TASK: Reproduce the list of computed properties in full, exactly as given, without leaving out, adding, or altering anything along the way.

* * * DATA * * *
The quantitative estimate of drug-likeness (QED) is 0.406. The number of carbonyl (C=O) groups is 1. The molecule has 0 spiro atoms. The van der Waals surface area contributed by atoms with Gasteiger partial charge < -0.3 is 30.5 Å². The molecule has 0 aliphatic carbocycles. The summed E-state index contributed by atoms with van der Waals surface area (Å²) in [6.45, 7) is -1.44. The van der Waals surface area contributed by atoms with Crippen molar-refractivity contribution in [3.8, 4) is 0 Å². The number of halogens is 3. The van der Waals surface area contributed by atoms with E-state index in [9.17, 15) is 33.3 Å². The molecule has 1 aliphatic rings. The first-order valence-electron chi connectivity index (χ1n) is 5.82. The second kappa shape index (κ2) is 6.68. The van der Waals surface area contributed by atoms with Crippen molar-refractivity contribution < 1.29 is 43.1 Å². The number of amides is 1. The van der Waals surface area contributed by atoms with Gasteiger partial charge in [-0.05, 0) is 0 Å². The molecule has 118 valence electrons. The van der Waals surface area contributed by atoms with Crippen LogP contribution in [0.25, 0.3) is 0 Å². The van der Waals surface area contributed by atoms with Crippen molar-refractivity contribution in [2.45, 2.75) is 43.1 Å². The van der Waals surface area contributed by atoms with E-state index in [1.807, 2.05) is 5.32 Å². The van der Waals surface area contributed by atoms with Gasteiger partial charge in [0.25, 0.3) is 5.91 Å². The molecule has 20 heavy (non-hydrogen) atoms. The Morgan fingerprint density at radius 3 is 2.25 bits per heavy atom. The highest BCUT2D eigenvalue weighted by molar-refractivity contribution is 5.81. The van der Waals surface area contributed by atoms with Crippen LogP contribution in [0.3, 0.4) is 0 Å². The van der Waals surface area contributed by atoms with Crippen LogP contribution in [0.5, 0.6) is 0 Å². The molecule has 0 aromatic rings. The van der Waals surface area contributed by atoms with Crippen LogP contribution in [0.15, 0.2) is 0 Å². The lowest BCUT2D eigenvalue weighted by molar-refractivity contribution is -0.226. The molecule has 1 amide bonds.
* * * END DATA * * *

The quantitative estimate of drug-likeness (QED) is 0.406. The number of carbonyl (C=O) groups is 1. The molecule has 0 spiro atoms. The van der Waals surface area contributed by atoms with Gasteiger partial charge < -0.3 is 30.5 Å². The molecule has 0 aliphatic carbocycles. The summed E-state index contributed by atoms with van der Waals surface area (Å²) in [6.45, 7) is -1.44. The van der Waals surface area contributed by atoms with Crippen molar-refractivity contribution in [3.8, 4) is 0 Å². The number of halogens is 3. The van der Waals surface area contributed by atoms with E-state index in [9.17, 15) is 33.3 Å². The molecule has 1 aliphatic rings. The first-order valence-electron chi connectivity index (χ1n) is 5.82. The second kappa shape index (κ2) is 6.68. The van der Waals surface area contributed by atoms with Crippen molar-refractivity contribution < 1.29 is 43.1 Å². The number of amides is 1. The van der Waals surface area contributed by atoms with Gasteiger partial charge in [-0.05, 0) is 0 Å². The molecule has 118 valence electrons. The van der Waals surface area contributed by atoms with Crippen LogP contribution in [0.25, 0.3) is 0 Å². The van der Waals surface area contributed by atoms with Crippen molar-refractivity contribution in [2.45, 2.75) is 43.1 Å². The van der Waals surface area contributed by atoms with E-state index in [1.807, 2.05) is 5.32 Å². The van der Waals surface area contributed by atoms with Gasteiger partial charge in [0.25, 0.3) is 5.91 Å². The molecule has 20 heavy (non-hydrogen) atoms. The Morgan fingerprint density at radius 3 is 2.25 bits per heavy atom. The highest BCUT2D eigenvalue weighted by molar-refractivity contribution is 5.81. The van der Waals surface area contributed by atoms with Crippen LogP contribution in [0.3, 0.4) is 0 Å². The van der Waals surface area contributed by atoms with Crippen LogP contribution in [0.5, 0.6) is 0 Å². The molecule has 0 aromatic rings. The van der Waals surface area contributed by atoms with Crippen LogP contribution in [0.15, 0.2) is 0 Å². The lowest BCUT2D eigenvalue weighted by molar-refractivity contribution is -0.226. The molecule has 1 amide bonds.